For Hong Kong’s elderly to die with dignity, much better end-of-life care is needed


    This article appeared originally in the South China Morning Post on 12 January, 2020.
    Authors: Pamela Tin, Lead Researcher of Health Care and Aging, and Queenie Li, Assistant Researcher at Our Hong Kong Foundation


    Longevity is a blessing if there is quality of life and dignity. Hongkongers enjoy an average life expectancy of 85 years, the highest in the world according to the World Bank, better than in Japan and Sweden. But, with the proportion of chronic diseases rising by age group, how Hong Kong achieves active ageing and dignified death is particularly pertinent.

    The World Health Organisation defines palliative care as the relief from pain and the care and support of patients and their families facing life-threatening illnesses, and which includes psychological, social and spiritual support. End-of-life care integrates palliative care and social welfare services within the last years of life.

    Both concepts prioritise the quality of life for patients and their families, putting them in conflict with Hong Kong’s treatment-centric care model. This ideological mismatch, coupled with severe resource constraints in our public health care system and fragmented medical-social services, impede the development of palliative and end-of-life care services in Hong Kong. There is much to be done to improve end-of-life care, and to banish headlines of suicides by chronic patients and carers due to stress and inadequate support.

    While the government’s latest public consultation on advance directives and dying-in-place is a good step forwards, it is woefully inadequate given Hong Kong’s overburdened public health care system, and there is an urgent need to explore practical service models that better meet policy ideals.

    Our Hong Kong Foundation therefore commissioned the Hong Kong Institute of Asia-Pacific Studies at the Chinese University of Hong Kong to conduct a poll on the public’s knowledge and experience of end-of-life care in community settings.

    The results showed that most citizens have a poor knowledge of end-of-life care. Over half have little confidence in handling such issues, and only one in five is aware of related services in community settings. Most are unfamiliar with what end-of-life care involves, except for funeral assistance.

    Citizens lack awareness of the vast service scope covering physical, mental, social and spiritual support. There is thus an urgent need to enhance public education and the promotion of related services.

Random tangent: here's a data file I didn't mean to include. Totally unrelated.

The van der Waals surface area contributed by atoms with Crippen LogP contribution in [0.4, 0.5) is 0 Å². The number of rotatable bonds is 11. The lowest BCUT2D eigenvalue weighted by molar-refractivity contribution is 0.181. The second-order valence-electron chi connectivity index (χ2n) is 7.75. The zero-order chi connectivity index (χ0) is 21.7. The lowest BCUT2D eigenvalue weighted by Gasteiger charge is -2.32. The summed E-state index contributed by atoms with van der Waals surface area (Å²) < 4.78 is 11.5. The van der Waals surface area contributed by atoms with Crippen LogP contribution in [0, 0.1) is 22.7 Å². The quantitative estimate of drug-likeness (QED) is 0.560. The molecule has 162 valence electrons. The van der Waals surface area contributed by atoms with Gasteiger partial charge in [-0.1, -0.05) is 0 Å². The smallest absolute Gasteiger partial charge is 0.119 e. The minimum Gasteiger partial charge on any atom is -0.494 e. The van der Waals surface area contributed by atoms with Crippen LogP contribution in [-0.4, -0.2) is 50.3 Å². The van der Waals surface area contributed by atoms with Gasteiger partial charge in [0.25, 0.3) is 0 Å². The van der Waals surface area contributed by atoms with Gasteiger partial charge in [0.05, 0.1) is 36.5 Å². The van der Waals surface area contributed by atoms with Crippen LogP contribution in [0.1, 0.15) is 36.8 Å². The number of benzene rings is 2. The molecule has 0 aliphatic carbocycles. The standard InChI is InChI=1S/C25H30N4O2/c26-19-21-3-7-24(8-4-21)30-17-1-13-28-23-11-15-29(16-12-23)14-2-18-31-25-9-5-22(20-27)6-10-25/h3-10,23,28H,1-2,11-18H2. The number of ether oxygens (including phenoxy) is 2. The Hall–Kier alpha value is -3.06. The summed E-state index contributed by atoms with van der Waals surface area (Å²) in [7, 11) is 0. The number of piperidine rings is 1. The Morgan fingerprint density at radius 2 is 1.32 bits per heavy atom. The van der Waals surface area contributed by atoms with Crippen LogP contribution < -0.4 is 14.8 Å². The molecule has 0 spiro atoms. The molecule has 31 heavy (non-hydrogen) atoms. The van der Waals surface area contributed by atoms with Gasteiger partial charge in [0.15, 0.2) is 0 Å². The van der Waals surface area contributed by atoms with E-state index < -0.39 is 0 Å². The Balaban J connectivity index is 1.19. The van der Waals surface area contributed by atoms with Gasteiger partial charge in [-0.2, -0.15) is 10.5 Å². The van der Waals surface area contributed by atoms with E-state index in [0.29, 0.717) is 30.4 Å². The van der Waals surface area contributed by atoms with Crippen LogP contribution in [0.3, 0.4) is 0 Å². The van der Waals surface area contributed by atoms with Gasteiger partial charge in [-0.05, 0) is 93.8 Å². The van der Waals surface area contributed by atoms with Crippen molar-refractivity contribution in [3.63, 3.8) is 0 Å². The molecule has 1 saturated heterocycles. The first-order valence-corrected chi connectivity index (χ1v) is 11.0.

Nearly 90 per cent of respondents wish to remain in their community in their last years. In seeking non-medical support when facing an end-of-life situation, 40.8 per cent turn to community health care professionals, more than the 39.6 per cent who opt for hospital-based medical professionals.

    Pointing to the vital role played by the community in end-of-life support, however, the study results reveal a discrepancy between the preferred and actual channels of support – particularly among social workers, religious personnel and even family members – which do not provide sufficient support. The findings point to the significance and necessity of building a supportive community as part of our evolving primary-care system.

    Additionally, respondents expressed many needs in end-of-life care, including a comfortable environment, professional guidelines and regular community health care services. This has important implications in planning the expansion of related services.

    The poll results point to systemic fissures: the information gap between citizens and community services, discrepancies between citizens’ needs and actual service performance, and the disintegration between public hospital services and community support. Sound policies should be put in place to address these gaps.

    Research has repeatedly demonstrated the need, and the opportunities available, to shift Hong Kong’s reliance on public hospital care to community-based primary health care. Expanding the provision of end-of-life care would also lift the burden on public hospitals, improving the quality and efficiency of our health services.

    The government’s legislative proposal on end-of-life care is only the first step in a long journey. Hong Kong needs a holistic policy framework and a detailed service model. The government’s dedication to bridge the health and social care sectors will be important as we work towards an affordable end-of-life care system that will allow everyone to spend their last years in dignity – after a lifetime’s contribution to Hong Kong.